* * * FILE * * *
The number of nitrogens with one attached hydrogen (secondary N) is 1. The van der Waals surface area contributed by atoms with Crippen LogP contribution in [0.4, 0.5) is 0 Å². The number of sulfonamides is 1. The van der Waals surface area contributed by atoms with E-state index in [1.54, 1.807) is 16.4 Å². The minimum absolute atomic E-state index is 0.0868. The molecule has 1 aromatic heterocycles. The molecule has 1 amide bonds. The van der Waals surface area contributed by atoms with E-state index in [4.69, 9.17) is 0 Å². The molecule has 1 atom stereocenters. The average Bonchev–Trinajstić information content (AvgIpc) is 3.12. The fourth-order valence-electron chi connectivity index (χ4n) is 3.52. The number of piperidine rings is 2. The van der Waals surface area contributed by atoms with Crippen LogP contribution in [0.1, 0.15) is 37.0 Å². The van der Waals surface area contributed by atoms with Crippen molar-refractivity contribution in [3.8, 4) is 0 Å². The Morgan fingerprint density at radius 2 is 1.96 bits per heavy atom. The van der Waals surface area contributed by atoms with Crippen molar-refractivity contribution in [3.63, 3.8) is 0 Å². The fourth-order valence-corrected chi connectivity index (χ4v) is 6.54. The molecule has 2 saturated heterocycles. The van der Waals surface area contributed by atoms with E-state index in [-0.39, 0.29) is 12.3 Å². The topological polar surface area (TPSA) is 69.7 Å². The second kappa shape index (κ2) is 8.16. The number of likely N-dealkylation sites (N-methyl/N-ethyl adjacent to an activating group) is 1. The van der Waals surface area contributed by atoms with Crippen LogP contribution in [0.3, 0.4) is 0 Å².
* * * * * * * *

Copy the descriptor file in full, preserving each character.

The number of nitrogens with one attached hydrogen (secondary N) is 1. The van der Waals surface area contributed by atoms with Crippen LogP contribution in [0.4, 0.5) is 0 Å². The number of sulfonamides is 1. The van der Waals surface area contributed by atoms with E-state index in [1.54, 1.807) is 16.4 Å². The minimum absolute atomic E-state index is 0.0868. The molecule has 1 aromatic heterocycles. The molecule has 1 amide bonds. The van der Waals surface area contributed by atoms with E-state index in [4.69, 9.17) is 0 Å². The molecule has 1 atom stereocenters. The average Bonchev–Trinajstić information content (AvgIpc) is 3.12. The fourth-order valence-electron chi connectivity index (χ4n) is 3.52. The number of piperidine rings is 2. The van der Waals surface area contributed by atoms with Crippen LogP contribution in [0.1, 0.15) is 37.0 Å². The van der Waals surface area contributed by atoms with Crippen molar-refractivity contribution in [3.8, 4) is 0 Å². The Morgan fingerprint density at radius 2 is 1.96 bits per heavy atom. The van der Waals surface area contributed by atoms with Crippen molar-refractivity contribution in [3.63, 3.8) is 0 Å². The fourth-order valence-corrected chi connectivity index (χ4v) is 6.54. The molecule has 2 saturated heterocycles. The van der Waals surface area contributed by atoms with E-state index in [-0.39, 0.29) is 12.3 Å². The topological polar surface area (TPSA) is 69.7 Å². The second kappa shape index (κ2) is 8.16. The number of likely N-dealkylation sites (N-methyl/N-ethyl adjacent to an activating group) is 1. The van der Waals surface area contributed by atoms with Crippen LogP contribution in [0.3, 0.4) is 0 Å².